The period following Aurangzeb’s death in 1707 AD was one of confusion, chaos and the general break down of law and order throughout the empire.  Many local governors and petty princelings set themselves up as independent rulers, wars between themselves and against the remaining central authority, and the meteoric rise to power of the Marathas led to great suffering and destruction, with realignment of lines of command and alliances throughout the land.  Through this time of trouble, Jai Singh II steered his administration with almost unerring judgement and statesmanship, with one very notable exception.  The decisions by his predecessors to give daughters in marriage to the Mughal emperors had led to the disfavour of the rulers of Udaipur, who disdained to allow intermarriage between Udaipur and all states which ever had, which included both Jaipur and Jodhpur.  To regain the right of obtaining such marriages in future, the rulers of both states agreed to ignore the strict adherence of all Rajput dynasties to the rule of primogeniture.  Instead, they agreed that if a princess of Udaipur should be given in marriage to any of their princes, to put the claim to the chiefship of any eldest son born to a princess of Udaipur above the claims of any other son, no matter to which race or tribe the mother belonged.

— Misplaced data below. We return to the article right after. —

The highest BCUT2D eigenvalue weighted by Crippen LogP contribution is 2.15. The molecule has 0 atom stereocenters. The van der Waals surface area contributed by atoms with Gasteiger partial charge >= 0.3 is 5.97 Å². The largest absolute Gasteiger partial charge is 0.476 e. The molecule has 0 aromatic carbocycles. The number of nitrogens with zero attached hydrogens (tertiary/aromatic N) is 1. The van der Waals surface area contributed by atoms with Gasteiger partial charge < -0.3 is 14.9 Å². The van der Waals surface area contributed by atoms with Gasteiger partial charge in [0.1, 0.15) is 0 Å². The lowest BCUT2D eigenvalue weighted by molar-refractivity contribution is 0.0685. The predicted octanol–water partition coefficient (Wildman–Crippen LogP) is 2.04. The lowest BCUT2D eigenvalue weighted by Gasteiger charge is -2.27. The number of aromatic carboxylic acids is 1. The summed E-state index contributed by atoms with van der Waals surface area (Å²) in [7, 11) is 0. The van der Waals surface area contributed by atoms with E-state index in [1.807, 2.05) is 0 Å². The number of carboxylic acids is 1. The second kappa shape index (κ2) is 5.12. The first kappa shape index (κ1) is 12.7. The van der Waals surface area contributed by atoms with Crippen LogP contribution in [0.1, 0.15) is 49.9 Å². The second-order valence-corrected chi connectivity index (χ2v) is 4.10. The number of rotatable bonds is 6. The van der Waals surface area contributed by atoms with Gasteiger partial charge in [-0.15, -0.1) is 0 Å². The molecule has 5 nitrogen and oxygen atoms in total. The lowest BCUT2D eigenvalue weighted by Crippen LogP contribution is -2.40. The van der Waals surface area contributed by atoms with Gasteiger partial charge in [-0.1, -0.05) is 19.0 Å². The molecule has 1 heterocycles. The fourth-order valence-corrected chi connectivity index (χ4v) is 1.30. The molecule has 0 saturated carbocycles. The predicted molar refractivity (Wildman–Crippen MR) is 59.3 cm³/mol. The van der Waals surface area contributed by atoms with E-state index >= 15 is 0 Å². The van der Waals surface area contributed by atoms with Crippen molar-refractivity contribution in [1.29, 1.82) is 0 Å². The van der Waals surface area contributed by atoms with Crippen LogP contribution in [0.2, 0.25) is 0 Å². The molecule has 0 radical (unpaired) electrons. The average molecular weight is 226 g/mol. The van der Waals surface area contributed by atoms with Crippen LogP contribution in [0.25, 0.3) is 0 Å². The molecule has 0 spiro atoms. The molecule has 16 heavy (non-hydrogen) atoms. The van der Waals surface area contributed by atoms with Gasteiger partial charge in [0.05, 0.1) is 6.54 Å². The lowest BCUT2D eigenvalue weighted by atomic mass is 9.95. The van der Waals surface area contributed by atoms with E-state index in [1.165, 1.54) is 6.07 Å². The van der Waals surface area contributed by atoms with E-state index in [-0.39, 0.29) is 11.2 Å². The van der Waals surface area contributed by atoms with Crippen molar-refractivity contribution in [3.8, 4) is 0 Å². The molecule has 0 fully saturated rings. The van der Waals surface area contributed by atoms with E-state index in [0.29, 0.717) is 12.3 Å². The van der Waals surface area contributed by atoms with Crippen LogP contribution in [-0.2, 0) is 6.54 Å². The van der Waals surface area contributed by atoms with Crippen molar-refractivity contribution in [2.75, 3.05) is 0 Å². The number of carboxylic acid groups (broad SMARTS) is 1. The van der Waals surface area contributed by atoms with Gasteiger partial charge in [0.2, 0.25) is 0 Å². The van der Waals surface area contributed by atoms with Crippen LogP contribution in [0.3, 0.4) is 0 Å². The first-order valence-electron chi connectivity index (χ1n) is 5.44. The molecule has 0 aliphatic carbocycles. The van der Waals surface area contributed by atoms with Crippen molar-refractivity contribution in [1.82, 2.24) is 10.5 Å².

Part of the state was lost to the Jats of Bharatpur after the death of Jai Singh II, and in 1790 AD the chief of Macheri (Alwar) defected from his tributary positionunder Jaipur, declaring Alwar independent. Closely following on these troubles, the Marathas became active in the area.  In 1803 AD, Jagat Singh formed an alliance with the British to try to curb the excesses that were destroying Rajasthan and central India, but after Jagat Singh’s show of bad faith in not assisting the British in their struggles against Holkar, the alliance was dissolved in 1805 AD.